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The following is a breakdown of the typical items couples pay for, and what percentage of your budget should be allocated to each category, according to Brides.com.
- Venue and catering (40%)
- Photography and videography (15%)
- Music/entertainment (10%)
- Flowers (10%)
- Decor (10%)
- Wedding attire and beauty (5%)
- Transportation (3%)
- Stationary (3%)
- Favors and gifts (2%)
- Cake (2%)
Additionally, there are aspects of an event not included in this list, like the cost of alcohol, an open bar and wedding rings for the bride and groom.
Consider that there may be categories that you spend more or less on depending on your preferences. For example, if you want to have a live band for your wedding rather than a DJ, you’ll likely have to dedicate more than 10% of your budget to music. If you are renting flowers or making a lot of decorations yourself, you may spend less in these categories.
4. Do not empty your savings
Whatever you do, no matter how tempting it may be, do not empty your savings. Weddings can be a huge expense, but putting every penny you have into could be detrimental.
When wedding planning, it’s important to keep enough money in your savings for other aspects of life, too. Your bills aren’t going to stop because you’re getting married.
Consider using a rewards or travel credit card for some wedding expenses. Collect points to use for your honeymoon. The caveat is that this is only a good idea if you are able to pay your credit card off. If you are putting payments on a credit card because you don’t have the money, this can quickly add up to a lot of debt.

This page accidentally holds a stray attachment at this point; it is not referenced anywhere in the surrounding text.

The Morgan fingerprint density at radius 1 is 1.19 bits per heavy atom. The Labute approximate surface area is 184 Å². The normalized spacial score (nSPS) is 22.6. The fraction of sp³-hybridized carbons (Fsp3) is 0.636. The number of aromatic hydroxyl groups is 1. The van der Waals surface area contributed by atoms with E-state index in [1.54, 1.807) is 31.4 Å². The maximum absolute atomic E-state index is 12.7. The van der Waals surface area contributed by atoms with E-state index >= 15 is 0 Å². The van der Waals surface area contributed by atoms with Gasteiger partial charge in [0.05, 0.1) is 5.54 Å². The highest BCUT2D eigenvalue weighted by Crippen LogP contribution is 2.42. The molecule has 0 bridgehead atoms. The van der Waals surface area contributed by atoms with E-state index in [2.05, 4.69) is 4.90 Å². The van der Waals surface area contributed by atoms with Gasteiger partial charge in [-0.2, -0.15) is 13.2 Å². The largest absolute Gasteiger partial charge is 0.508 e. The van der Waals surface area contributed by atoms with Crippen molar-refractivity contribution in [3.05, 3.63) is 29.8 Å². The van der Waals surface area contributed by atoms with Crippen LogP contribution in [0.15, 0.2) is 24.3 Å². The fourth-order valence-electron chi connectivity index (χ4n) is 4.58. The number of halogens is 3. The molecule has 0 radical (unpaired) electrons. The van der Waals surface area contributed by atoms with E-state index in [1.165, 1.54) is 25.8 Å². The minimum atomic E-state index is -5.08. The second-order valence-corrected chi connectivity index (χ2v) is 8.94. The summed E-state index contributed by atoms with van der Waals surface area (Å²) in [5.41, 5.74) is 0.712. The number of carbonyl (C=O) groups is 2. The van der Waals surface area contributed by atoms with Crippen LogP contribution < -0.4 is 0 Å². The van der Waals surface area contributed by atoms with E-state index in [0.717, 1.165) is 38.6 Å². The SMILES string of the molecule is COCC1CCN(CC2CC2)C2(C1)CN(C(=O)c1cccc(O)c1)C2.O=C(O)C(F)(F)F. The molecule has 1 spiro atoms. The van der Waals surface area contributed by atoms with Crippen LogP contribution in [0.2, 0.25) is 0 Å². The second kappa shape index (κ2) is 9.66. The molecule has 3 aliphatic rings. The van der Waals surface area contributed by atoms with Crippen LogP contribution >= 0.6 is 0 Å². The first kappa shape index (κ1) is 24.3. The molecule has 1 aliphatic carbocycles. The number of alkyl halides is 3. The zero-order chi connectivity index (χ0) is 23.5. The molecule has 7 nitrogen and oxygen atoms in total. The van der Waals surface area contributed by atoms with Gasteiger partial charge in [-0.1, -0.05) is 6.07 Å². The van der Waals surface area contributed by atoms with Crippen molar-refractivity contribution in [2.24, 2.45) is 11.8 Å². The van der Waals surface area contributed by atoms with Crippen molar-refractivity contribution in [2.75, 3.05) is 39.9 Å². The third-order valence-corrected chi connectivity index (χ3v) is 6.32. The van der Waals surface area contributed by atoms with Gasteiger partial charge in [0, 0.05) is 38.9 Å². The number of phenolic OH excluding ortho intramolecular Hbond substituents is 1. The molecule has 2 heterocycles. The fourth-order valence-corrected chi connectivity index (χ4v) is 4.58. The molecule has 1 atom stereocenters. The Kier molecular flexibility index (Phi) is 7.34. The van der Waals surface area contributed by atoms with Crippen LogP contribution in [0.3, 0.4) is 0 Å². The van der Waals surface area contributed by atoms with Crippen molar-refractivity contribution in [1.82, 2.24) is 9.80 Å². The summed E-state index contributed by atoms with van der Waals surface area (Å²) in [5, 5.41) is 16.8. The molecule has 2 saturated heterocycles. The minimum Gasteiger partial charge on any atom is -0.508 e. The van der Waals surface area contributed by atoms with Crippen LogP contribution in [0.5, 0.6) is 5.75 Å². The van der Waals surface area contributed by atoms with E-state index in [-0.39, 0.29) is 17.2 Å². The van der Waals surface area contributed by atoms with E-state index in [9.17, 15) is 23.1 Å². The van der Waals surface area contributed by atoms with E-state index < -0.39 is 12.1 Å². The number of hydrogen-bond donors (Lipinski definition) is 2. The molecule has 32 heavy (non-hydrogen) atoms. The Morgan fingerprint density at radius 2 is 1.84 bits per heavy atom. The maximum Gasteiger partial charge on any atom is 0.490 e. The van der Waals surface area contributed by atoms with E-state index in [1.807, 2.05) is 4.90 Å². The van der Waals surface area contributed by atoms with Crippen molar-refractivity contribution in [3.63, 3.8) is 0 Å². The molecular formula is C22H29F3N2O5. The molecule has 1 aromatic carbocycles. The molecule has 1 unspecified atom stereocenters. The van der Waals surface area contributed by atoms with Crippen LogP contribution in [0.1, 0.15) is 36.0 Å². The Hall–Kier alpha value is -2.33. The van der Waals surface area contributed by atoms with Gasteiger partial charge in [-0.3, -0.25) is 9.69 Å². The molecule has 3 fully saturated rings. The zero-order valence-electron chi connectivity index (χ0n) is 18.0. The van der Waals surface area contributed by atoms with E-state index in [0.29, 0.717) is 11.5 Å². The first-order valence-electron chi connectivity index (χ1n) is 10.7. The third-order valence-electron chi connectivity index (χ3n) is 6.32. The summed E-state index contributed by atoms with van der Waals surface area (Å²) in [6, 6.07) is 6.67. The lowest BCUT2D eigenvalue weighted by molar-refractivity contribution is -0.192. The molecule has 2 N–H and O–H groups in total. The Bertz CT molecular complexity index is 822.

5. Set up a wedding emergency fund
You likely have an emergency fund for everyday life, so set some extra money aside just in case you go over budget while planning your wedding day.
Unwanted, unexpected surprise costs can arise as you plan. To avoid the stress of an unexpected expense, have some money set aside beyond your budget, so you can handle that payment quickly.
6. Consider how much you have and how much you need
Once you know how much money you have to spend, estimate the cost of your wedding day festivities. While it doesn’t have to be an exact number, it would be smart to get as close as possible to the big-ticket items like venue, catering and entertainment. Once you have a rough idea of cost, compare it against what you already have saved.
If the numbers are similar, you have your budget set. If the amount you want to spend is much higher than your savings, you can consider a few options.
First, find ways you can cut down costs. You can lower the guest count, choose a less expensive venue, buy a less expensive dress, design and print your own invitations, etc.
Additionally, you could push back the wedding date if you need more time to save.
7. Keep track of your expenses in a spreadsheet
Over the months you are planning your wedding, keep track of all your purchases. You will feel organized, have a greater understanding of your budget and have a checklist of items you’ve completed.
Customize the spreadsheet in a way that makes the most sense to you.
8. Find ways to save
While planning, always think of ways make money and save. If you really want to have real flowers, buy real flowers. But if the wedding cake isn’t as important to you, order donuts or cupcakes.
If it makes sense and you have the time to pick up a little extra work to contribute to your wedding fund, consider a part-time job also.
There are many simple trade-offs to save.